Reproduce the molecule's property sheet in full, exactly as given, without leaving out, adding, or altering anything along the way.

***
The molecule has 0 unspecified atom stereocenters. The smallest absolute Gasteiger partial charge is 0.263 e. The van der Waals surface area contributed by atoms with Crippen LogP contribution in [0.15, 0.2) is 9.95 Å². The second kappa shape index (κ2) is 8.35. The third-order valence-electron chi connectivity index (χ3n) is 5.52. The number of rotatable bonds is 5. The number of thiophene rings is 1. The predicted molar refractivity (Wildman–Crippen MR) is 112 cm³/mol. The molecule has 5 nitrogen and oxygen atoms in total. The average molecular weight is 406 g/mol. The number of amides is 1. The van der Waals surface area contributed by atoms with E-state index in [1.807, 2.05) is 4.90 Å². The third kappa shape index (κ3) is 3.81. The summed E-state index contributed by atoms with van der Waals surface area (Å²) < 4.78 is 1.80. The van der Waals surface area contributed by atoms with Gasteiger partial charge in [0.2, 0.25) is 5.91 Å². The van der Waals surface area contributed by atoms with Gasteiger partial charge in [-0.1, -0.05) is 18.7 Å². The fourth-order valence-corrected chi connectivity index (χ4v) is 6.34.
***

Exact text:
The molecule has 0 unspecified atom stereocenters. The smallest absolute Gasteiger partial charge is 0.263 e. The van der Waals surface area contributed by atoms with Crippen LogP contribution in [0.15, 0.2) is 9.95 Å². The second kappa shape index (κ2) is 8.35. The third-order valence-electron chi connectivity index (χ3n) is 5.52. The number of rotatable bonds is 5. The number of thiophene rings is 1. The predicted molar refractivity (Wildman–Crippen MR) is 112 cm³/mol. The molecule has 5 nitrogen and oxygen atoms in total. The average molecular weight is 406 g/mol. The number of amides is 1. The van der Waals surface area contributed by atoms with E-state index in [1.807, 2.05) is 4.90 Å². The third kappa shape index (κ3) is 3.81. The summed E-state index contributed by atoms with van der Waals surface area (Å²) < 4.78 is 1.80. The van der Waals surface area contributed by atoms with Gasteiger partial charge in [0.2, 0.25) is 5.91 Å². The van der Waals surface area contributed by atoms with Gasteiger partial charge in [-0.1, -0.05) is 18.7 Å². The fourth-order valence-corrected chi connectivity index (χ4v) is 6.34.